Southwest Washington’s growing fashion industry

Agave Denim

Jeff Shafer founded Agave Denim in Santa Monica, California, in 2002. Just four years later he moved to Vancouver, and he’s now been in Ridgefield since 2009. While his premium men’s and women’s denim and sportswear is still manufactured in Los Angeles, his headquarters for distribution and design is right here in Clark County. Agave jeans are sold “primarily in specialty and some designer stores,” said Shafer.

His products sell throughout the US, in Canada, and in some European countries – meaning that most of his business doesn’t come from a local crowd. But through his active distribution network, he is able to sell nationwide and internationally while still working here and employing local people to run this arm of the business.

In 2013, Shafer started Bluer Denim using Kickstarter to build recognition and provide a portion of the funding.

“We’re hitting a lot of firsts with it,” said Shafer. “We’re the first denim company that lives only and entirely on the web – there’s no brick-and-mortar component, and we only sell directly to consumers. We’re also 100 percent made in the U.S.A., with transparently-sourced cotton grown in the U.S., the jeans are cut, sewn and washed in the U.S., and because we sell direct, we’re able to sell them for about 40 percent less than we’d have to sell them in a retail environment.”

Bluer has only been up and running for a few months, and Shafer said they are not promoting it heavily yet because they are trying to work out the kinks and fine-tune the business model before a broad promotional push.

“That said,” Shafer said, “The numbers are beating our projections. If it was a brick-and-mortar store, we’d be thrilled. We’re happy, and so are our customers.”

Unlike Agave, another local company, Fleur + Dot, is a children’s apparel company that makes all of their clothes here in Clark County, out of a small shop in Vancouver.

Owner/Designer Brianne Wallace emphasizes that small-scale quantity, made to order, is a feature of her business that allows her to be sited here with minimal difficulty. The company opened in January of 2012.

“As we grow,” she said, “we are beginning to look at other production options and finding that there are great avenues of help for creative businesses here in Vancouver and the greater Portland area. We are hoping to move some production work out of our studio soon, but expect to be able to keep all aspects very local.”

To date, Fleur + Dot has sold directly to clients through their website, and also distributes to boutiques worldwide. The company recently moved into a new studio in downtown Vancouver.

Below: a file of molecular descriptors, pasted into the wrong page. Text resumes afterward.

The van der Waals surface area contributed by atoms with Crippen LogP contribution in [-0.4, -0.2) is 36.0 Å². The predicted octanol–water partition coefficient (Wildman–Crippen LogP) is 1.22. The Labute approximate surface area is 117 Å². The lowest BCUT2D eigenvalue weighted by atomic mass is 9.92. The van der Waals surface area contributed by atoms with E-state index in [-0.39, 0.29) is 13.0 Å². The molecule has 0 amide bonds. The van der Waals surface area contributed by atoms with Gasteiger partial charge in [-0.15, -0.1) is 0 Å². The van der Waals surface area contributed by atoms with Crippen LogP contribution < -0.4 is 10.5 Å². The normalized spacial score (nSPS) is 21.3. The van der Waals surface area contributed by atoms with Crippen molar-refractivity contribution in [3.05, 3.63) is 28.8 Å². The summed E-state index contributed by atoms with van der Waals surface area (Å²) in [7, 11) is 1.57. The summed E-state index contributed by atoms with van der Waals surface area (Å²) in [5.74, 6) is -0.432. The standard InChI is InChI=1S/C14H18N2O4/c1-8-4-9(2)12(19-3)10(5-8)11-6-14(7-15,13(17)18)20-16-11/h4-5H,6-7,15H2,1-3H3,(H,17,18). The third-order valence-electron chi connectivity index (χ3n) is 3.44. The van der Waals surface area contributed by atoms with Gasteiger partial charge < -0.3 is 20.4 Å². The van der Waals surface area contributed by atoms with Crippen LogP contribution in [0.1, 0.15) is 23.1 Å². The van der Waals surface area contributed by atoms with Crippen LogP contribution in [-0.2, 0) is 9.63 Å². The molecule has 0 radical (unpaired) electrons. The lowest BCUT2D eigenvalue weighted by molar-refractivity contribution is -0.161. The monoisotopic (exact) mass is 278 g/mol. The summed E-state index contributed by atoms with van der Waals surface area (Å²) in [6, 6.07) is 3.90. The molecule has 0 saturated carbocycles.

“We will be opening this spring [in what will be] our first retail location, alongside a children’s garden [and] an art and event center in the attached courtyard to help local families and children interact with nature and the arts,” added Wallace.

As Southwest Washington’s fashion scene develops, it seems only natural that a fashion show would develop alongside it. Alisa Tetreault and Brett Allred created Couve Couture in 2012, and the event has quickly become an important showcase for Southwest Washington designers. Tetreault owns Most Everything Vintage in downtown Vancouver, and Allred owns Beige Blond hair salon. Their collaboration has exploded in the short time it has been in existence. Their upcoming showcase on April 12 at the Red Lion at the Quay will feature 10 designers from Clark County. The show features big names like Seth Aaron Henderson, Vancouver’s own two-time winner of Project Runway, new designers who are completely self-taught, others who graduated from fashion institutes, and many others in between.

“You can’t separate the work that’s being done here from what’s in Portland,” said Allred.

“We’re a part of the Portland area, and it’s a good place to be because it’s small enough that you can stand out and get recognized, but large enough that it’s on the map and people take notice. It’s exciting to provide opportunities for newer designers to show in an environment like they’d get in a bigger city. It’s a big show in a small town.”

“It can be a challenge,” said Tetreault, “being a designer and then trying to find an avenue to sell the designs.” This is where Couve Couture comes in,” she continued. “Brett and I started this show to give local, Southwest Washington designers a platform to showcase their talent. Couve Couture is truly a visual celebration of the extraordinary talent from this area.”

The next step in growing the local fashion industry, said Henderson, is to support efforts to build infrastructure – not just in Southwest Washington, but across the whole region. One area where we already have an advantage, he added, is in the number of talented designers that call this place home.

“There’s definitely a sense of community,” said the Project Runway winner. “I spend a lot of time in Seattle and I don’t get that sense… The whole community here supports one another to the best of their ability. That’s what it’s all about.”

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